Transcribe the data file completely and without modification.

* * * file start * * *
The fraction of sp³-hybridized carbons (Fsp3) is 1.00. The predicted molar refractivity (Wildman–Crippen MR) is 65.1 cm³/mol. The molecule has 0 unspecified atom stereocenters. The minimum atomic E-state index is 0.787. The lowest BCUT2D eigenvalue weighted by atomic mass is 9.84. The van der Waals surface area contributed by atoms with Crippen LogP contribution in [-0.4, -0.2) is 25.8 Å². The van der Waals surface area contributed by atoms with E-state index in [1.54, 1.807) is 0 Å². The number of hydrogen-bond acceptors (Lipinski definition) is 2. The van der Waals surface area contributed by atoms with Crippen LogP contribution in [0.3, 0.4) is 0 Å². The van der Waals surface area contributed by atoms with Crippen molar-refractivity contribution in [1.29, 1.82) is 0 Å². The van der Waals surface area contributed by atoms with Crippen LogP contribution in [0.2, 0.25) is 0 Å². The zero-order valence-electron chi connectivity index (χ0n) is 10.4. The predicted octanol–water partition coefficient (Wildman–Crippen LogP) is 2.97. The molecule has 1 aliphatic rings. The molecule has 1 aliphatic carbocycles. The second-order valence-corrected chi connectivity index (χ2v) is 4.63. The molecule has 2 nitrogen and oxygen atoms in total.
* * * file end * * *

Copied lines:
The fraction of sp³-hybridized carbons (Fsp3) is 1.00. The predicted molar refractivity (Wildman–Crippen MR) is 65.1 cm³/mol. The molecule has 0 unspecified atom stereocenters. The minimum atomic E-state index is 0.787. The lowest BCUT2D eigenvalue weighted by atomic mass is 9.84. The van der Waals surface area contributed by atoms with Crippen LogP contribution in [-0.4, -0.2) is 25.8 Å². The van der Waals surface area contributed by atoms with E-state index in [1.54, 1.807) is 0 Å². The number of hydrogen-bond acceptors (Lipinski definition) is 2. The van der Waals surface area contributed by atoms with Crippen LogP contribution in [0.3, 0.4) is 0 Å². The van der Waals surface area contributed by atoms with Crippen molar-refractivity contribution in [1.29, 1.82) is 0 Å². The van der Waals surface area contributed by atoms with Crippen LogP contribution in [0.2, 0.25) is 0 Å². The zero-order valence-electron chi connectivity index (χ0n) is 10.4. The predicted octanol–water partition coefficient (Wildman–Crippen LogP) is 2.97. The molecule has 1 aliphatic rings. The molecule has 1 aliphatic carbocycles. The second-order valence-corrected chi connectivity index (χ2v) is 4.63. The molecule has 2 nitrogen and oxygen atoms in total.